Today, passionate producers like ‘Zlatna Šoltanka’, known for their award-winning extra virgin olive oil, and Olynthia, whose family has been cultivating olives for generations, continue to champion these unique varieties. Each bottle of Šolta olive oil is a testament to the island’s rich agricultural heritage and the dedication of its people

A Timeless Tradition: Olive Oil Production Through the Ages

Let’s get into some production basics: the history of olive oil production on Šolta, and throughout Croatia, is a fascinating and years long journey. Traditionally, the process was much more labor-intensive and took much more time than it does today. Olives were hand-picked using combs or rakes, a method still used today for the highest quality oil and mostly by small olive oil producers. Large mortars carved from stone, some of which you might still see on the island, were used to crush the olives into a paste. This paste was then pressed in a mechanical press powered by animals, donkeys or horses, or even by hand. The resulting oil would separate naturally from the water and remaining solids.

While these methods produced exceptional olive oil, they were also time-consuming and limited in quantity. Today, technology has influenced the process. Modern olive mills use machines to extract the oil more efficiently, while still maintaining a focus on quality. Many producers still hand-pick their olives, ensuring only the ripest fruit is used. Additionally, advances in temperature control and storage have significantly improved the shelf life and quality of the final product.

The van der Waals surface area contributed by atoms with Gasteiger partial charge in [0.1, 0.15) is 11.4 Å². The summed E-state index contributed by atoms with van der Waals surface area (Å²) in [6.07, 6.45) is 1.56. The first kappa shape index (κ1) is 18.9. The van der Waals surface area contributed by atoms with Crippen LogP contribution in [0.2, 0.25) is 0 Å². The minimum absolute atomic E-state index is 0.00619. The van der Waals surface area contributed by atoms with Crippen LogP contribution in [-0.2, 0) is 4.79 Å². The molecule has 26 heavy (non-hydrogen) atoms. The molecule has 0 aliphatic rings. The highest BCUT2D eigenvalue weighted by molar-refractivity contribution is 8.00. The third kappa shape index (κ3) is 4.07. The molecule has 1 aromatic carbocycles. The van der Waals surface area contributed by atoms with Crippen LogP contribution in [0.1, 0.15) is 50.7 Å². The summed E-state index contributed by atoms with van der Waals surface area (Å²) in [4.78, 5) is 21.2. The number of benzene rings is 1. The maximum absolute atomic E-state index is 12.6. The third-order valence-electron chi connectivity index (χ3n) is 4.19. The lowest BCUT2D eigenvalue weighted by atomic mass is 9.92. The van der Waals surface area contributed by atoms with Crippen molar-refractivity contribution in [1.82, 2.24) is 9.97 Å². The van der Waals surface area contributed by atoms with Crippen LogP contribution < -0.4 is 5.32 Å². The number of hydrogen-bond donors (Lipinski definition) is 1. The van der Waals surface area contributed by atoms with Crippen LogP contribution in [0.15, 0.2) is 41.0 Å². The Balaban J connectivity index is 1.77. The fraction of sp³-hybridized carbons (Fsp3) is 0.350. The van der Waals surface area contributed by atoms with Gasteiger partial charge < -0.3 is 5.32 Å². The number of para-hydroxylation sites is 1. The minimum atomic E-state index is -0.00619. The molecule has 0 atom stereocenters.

This blend of tradition and innovation is what makes Croatian island olive oil so special. Producers continue to honor the time-tested methods passed down through generations, while embracing advancements that allow them to share their liquid sunshine with the world.

Liquid Sunshine: A Connection to Heritage and Home

As a child, I never fully grasped the significance of olive oil. It was simply a constant, ever-present blessing in my life. Now, as I travel the world, a bottle of Šoltan olive oil in tow, I share my island’s liquid sunshine with newfound appreciation. It’s more than just an oil; it’s a connection to my heritage, a taste of the islands I call home, and a reminder of the enduring spirit of the Croatian people.

So, next time you drizzle Croatian island olive oil on your plate, close your eyes and take a moment to savour the taste. You might just taste the salty breeze, feel the warm sun on your skin, and hear the laughter echoing through the ancient olive groves.